Xanthippe

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Xantippe from Guillaume Rouillé's Promptuarii Iconum Insigniorum
An Emblem book print portraying Xanthippe emptying a chamber pot over Socrates, from Emblemata Horatiana illustrated by Otho Vaenius, 1607.

Xanthippe (/zænˈθɪpi/; Greek: Ξανθίππη; 5th century – 4th century BCE) was an ancient Athenian, the wife of Socrates and mother of their three sons: Lamprocles, Sophroniscus, and Menexenus. There are far more stories about her than there are facts. She was likely much younger than Socrates, perhaps by as much as forty years.[1]

Name[edit]

Xanthippe means "yellow horse", from the Greek ξανθός "xanthos" (blonde) and ἵππος "hippos" (horse). Hers is one of many Greek personal names with a horse theme (cf. Philippos: "friend of horses"; Hippocrates: "horse tamer" etc.). The "hippos" in an ancient Greek name often suggested aristocratic heritage.[2] One additional reason for thinking Xanthippe's family was socially prominent was that her eldest son was named Lamprocles instead of "Sophroniscus" (after Socrates' father): the ancient Greek custom was to name one's first child after the more illustrious of the two grandfathers. Xanthippe's father is believed to have been named Lamprocles. Since he was even more well-established in Athenian aristocracy than was Socrates' father, his name would have been the preferred choice for the name of the first-born son.[3]

Character[edit]

Plato's portrayal of Xanthippe in the Phaedo suggests that she was nothing less than a devoted wife and mother;[4] she is mentioned nowhere else in Plato.[5] Xenophon, in his Memorabilia, portrays her in much the same light, though he does make Lamprocles complain of her harshness;[6] it could be argued that this is fairly typical of an adolescent's views of a strict parent. It is only in Xenophon's Symposium where we have Socrates agree that she is (in Antisthenes' words) "the hardest to get along with of all the women there are."[7] Nevertheless, Socrates adds that he chose her precisely because of her argumentative spirit:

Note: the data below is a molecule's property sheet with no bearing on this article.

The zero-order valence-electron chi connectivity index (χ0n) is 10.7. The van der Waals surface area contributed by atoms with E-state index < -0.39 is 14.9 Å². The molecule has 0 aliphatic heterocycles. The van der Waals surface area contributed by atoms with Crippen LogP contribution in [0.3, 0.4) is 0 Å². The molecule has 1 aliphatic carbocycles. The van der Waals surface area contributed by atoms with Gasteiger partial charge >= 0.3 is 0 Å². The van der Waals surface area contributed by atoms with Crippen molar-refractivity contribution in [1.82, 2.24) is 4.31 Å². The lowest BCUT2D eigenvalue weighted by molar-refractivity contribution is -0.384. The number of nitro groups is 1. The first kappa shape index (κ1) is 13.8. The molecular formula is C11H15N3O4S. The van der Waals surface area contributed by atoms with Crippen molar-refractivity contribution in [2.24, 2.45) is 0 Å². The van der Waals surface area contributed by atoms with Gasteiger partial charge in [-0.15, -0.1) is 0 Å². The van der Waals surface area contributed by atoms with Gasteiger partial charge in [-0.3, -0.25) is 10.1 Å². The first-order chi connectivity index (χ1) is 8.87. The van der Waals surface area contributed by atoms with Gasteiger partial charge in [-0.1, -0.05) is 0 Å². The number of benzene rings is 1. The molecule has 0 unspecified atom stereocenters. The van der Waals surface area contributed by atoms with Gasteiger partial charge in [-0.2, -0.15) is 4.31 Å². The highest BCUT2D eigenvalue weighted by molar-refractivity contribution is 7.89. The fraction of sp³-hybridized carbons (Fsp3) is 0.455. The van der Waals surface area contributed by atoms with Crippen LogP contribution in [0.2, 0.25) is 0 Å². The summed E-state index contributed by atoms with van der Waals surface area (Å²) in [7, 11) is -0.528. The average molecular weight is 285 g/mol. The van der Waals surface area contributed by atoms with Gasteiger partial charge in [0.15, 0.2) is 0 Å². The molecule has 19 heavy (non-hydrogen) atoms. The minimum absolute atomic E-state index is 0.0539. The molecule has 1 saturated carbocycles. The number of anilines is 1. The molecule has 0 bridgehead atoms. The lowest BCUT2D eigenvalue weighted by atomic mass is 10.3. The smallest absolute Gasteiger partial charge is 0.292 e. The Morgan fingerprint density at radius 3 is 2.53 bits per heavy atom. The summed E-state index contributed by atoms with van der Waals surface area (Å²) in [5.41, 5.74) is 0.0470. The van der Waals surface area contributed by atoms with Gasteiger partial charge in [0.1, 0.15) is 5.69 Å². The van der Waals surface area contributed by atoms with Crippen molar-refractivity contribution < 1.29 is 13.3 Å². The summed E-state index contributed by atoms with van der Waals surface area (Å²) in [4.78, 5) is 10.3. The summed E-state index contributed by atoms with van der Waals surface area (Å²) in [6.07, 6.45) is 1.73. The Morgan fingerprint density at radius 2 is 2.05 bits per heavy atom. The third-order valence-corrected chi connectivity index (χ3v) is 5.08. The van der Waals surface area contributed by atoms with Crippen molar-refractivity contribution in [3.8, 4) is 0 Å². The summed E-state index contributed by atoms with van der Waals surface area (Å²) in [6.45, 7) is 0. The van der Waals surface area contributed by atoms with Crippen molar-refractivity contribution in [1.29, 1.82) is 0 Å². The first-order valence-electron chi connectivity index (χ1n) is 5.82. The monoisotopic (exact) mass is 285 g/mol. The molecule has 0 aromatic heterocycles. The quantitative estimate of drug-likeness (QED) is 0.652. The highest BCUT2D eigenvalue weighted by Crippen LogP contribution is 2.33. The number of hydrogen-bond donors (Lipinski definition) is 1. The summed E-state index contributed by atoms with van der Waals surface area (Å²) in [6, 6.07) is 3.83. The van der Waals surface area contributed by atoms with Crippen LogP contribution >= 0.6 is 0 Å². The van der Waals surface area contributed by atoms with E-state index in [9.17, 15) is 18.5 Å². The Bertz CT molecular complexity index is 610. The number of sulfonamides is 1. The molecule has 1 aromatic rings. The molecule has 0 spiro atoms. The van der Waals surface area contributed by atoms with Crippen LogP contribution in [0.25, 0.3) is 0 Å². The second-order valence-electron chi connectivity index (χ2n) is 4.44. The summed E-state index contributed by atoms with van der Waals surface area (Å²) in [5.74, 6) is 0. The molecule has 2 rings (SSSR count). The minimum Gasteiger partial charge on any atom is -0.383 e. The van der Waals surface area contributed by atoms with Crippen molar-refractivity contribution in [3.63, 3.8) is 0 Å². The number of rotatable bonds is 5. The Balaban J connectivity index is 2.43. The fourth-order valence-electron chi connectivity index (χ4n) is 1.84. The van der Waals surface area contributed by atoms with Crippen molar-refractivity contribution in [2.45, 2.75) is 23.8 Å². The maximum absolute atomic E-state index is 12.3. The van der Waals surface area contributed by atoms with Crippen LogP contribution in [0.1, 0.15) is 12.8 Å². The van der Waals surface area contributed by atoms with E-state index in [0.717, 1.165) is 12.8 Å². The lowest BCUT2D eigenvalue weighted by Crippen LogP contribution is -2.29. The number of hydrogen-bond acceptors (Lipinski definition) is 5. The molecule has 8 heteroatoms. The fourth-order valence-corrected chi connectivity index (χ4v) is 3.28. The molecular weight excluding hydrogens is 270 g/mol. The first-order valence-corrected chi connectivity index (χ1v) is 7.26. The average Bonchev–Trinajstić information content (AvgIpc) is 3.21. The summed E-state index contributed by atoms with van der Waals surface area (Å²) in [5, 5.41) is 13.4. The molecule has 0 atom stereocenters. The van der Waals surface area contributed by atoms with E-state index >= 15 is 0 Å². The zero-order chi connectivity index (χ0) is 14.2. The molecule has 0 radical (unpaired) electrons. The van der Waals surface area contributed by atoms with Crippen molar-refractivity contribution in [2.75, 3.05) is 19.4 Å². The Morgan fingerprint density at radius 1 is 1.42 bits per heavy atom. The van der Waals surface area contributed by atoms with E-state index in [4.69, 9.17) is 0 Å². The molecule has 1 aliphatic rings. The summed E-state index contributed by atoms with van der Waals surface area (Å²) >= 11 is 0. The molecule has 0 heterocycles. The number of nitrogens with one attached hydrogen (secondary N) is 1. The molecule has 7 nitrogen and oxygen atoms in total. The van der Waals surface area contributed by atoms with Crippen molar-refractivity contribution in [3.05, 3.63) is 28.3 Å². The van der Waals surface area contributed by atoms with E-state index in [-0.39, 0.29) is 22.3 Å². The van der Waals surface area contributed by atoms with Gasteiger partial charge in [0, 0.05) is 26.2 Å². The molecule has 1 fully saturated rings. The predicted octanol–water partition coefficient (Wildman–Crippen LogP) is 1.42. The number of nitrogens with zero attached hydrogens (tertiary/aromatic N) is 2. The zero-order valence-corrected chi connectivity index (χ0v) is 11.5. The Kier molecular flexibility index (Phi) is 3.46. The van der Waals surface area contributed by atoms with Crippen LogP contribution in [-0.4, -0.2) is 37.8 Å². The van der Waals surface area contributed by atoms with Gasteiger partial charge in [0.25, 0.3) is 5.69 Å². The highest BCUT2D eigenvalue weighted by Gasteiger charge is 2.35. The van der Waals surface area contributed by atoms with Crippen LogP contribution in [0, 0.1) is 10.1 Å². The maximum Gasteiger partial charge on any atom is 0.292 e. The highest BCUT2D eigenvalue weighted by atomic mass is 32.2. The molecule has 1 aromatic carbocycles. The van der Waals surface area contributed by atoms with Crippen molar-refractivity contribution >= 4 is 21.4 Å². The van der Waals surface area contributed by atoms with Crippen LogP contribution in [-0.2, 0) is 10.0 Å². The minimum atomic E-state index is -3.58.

It is the example of the rider who wishes to become an expert horseman: "None of your soft-mouthed, docile animals for me," he says; "the horse for me to own must show some spirit" in the belief, no doubt, if he can manage such an animal, it will be easy enough to deal with every other horse besides. And that is just my case. I wish to deal with human beings, to associate with man in general; hence my choice of wife. I know full well, if I can tolerate her spirit, I can with ease attach myself to every human being else.[8]

Perhaps this picture of Xanthippe originated with the historical Antisthenes, one of Socrates' pupils, since Xenophon initially puts this view into his mouth. Aelian also depicts her as a jealous shrew in his description of an episode in which she tramples underfoot a large and beautiful cake sent to Socrates by Alcibiades.[9] Diogenes Laërtius tells of other stories involving Xanthippe's supposed abusiveness, but he does not cite any source for them.[10]

It seems that Xenophon's portrayal of her in his Symposium has been the most influential: Diogenes Laërtius, for example, seems to quote the Symposium passage, though he does not mention Xenophon by name,[10] and the term "Xanthippe" has now come to mean any nagging scolding person, especially a shrewish wife.

The chamberpot episode: Socrates, his Wives and Alcibiades, by Reyer van Blommendael (Musée des Beaux-Arts de Strasbourg)

Later writers, such as Diogenes Laërtius who cite Aristotle as the earliest source, say that Socrates had a second wife called Myrto.[10] Plutarch tells of a similar story, reporting that it comes from a work entitled On Good Birth, but he expresses doubt as to whether it was written by Aristotle.[11] In Plutarch's version of the story, Socrates, who was already married, attended to Myrto's financial concerns when she became a widow; this does not entail marriage. We have no more reliable evidence on this issue.[12]

Literary references[edit]

In Shakespeare's Taming of the Shrew, Petruchio compares Katherina "As Socrates' Xanthippe or a worse" in Act 1 Scene 2. (Read here)

Addison discusses matrimony in The Spectator no.482, dated Friday 12 September 1712:

An honest Tradesman, who dates his Letter from Cheapside, sends me Thanks in the name of a Club, who, he tells me, meet as often as their Wives will give them leave, and stay together till they are sent for home. He informs me, that my Paper has administered great Consolation to their whole Club, and desires me to give some further Account of Socrates, and to acquaint them in whose Reign he lived, whether he was a Citizen or a Courtier, whether he buried Xantippe

The novelist Henry Fielding describes the shrewish Mrs. Partridge thus: